University of Pennsylvania Journal of International Law
Since the Treaty of Westphalia in 1648, international law has basically been understood as law governing the relations among sovereign nation states. With minor exceptions, such as regimes governing maritime commerce (the law merchant) and agreements regarding the treatment of religious minorities (like the mutual commitments of tolerance among Christian states in the Treaty of Westphalia itself), nation states were the major subjects of international law. States were autonomous, independent, and equal. States were governed by laws to which they all consented, in the form of bilateral or multilateral treaties and customary practices to which they acceded over time. Positivists, such as Emmerich de Vattell, argued that states were bound only by such laws. Enlightenment philosophers, such as Jean-Jacques Rousseau, argued that natural law principles should also be binding on states. Despite differing views on the legitimate sources of international law, it was generally accepted that it governed states alone.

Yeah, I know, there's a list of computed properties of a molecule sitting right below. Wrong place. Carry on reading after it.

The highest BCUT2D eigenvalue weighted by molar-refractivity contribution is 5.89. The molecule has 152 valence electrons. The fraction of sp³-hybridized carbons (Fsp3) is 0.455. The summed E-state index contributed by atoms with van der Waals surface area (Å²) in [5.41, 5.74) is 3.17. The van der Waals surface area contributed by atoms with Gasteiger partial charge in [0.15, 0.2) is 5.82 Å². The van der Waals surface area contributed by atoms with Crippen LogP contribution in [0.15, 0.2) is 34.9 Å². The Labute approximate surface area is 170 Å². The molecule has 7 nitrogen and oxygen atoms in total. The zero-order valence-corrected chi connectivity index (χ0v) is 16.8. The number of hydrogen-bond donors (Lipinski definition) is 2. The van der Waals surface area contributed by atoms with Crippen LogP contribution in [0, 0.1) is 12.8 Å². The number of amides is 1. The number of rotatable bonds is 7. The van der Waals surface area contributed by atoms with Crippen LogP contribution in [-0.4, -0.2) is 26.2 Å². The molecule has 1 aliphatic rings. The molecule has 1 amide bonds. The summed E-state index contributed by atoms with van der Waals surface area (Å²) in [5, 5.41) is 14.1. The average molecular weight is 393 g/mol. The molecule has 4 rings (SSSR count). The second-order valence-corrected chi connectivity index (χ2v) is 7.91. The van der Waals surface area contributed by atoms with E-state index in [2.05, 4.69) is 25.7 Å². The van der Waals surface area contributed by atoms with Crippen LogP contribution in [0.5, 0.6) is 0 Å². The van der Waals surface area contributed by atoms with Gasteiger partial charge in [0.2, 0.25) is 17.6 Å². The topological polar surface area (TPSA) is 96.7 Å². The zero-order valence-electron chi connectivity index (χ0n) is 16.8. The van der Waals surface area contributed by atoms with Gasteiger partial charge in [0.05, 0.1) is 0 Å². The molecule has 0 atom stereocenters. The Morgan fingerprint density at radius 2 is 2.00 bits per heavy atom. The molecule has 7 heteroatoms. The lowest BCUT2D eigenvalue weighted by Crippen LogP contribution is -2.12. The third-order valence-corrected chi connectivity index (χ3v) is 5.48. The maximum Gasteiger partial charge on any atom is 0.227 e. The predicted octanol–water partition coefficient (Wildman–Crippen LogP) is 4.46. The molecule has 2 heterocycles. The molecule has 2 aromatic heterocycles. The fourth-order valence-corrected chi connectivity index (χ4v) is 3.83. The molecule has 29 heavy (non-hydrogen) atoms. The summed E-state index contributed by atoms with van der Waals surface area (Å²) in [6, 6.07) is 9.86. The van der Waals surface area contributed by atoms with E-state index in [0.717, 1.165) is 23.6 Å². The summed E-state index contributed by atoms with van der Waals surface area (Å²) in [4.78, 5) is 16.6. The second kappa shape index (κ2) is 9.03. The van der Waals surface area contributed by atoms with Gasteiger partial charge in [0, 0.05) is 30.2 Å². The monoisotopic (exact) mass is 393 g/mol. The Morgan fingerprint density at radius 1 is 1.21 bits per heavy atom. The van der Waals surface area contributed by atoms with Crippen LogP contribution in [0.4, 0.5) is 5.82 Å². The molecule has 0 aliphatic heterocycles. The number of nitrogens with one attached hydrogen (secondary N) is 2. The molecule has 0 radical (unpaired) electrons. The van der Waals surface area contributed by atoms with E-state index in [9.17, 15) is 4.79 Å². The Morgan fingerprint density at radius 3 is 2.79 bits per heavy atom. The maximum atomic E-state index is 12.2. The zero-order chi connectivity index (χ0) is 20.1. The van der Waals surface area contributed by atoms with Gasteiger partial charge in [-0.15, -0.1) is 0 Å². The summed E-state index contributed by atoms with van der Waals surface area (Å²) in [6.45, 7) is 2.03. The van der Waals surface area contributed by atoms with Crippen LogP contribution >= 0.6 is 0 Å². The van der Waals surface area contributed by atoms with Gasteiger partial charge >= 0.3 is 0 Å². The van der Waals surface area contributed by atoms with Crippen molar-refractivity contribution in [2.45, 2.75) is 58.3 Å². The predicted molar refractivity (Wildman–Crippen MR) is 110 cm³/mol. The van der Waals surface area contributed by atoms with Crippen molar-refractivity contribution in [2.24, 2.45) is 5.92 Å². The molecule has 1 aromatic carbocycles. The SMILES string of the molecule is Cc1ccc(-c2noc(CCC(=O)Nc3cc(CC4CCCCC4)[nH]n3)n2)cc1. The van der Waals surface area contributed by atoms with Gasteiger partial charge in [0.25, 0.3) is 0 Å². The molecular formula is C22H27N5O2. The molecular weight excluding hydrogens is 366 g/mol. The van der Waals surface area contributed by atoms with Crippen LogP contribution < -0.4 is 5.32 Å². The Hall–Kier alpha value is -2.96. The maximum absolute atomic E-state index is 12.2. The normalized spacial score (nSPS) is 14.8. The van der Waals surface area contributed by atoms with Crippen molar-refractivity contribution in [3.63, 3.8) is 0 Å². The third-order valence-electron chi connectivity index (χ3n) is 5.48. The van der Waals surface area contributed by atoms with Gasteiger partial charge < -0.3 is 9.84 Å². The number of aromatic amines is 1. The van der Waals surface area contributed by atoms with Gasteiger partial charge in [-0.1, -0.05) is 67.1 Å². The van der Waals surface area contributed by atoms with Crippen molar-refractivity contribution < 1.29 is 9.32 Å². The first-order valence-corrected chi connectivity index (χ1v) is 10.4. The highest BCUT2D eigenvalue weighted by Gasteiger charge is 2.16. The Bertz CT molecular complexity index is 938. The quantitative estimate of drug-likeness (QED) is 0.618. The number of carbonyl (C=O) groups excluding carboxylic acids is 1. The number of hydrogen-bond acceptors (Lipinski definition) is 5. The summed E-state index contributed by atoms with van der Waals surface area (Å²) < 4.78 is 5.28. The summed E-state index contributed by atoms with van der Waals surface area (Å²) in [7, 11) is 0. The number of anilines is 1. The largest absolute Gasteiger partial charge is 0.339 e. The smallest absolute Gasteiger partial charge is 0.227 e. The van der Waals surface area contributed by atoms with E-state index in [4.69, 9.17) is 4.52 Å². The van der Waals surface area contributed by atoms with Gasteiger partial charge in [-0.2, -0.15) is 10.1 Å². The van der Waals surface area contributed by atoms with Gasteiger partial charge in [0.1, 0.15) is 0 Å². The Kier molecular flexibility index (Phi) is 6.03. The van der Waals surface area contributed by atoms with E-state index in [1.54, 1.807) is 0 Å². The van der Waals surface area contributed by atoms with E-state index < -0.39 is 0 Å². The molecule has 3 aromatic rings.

International Law from the Bottom Up: Fragmentation and Transformation, 34 U. Pa. J. Int'l L. 687
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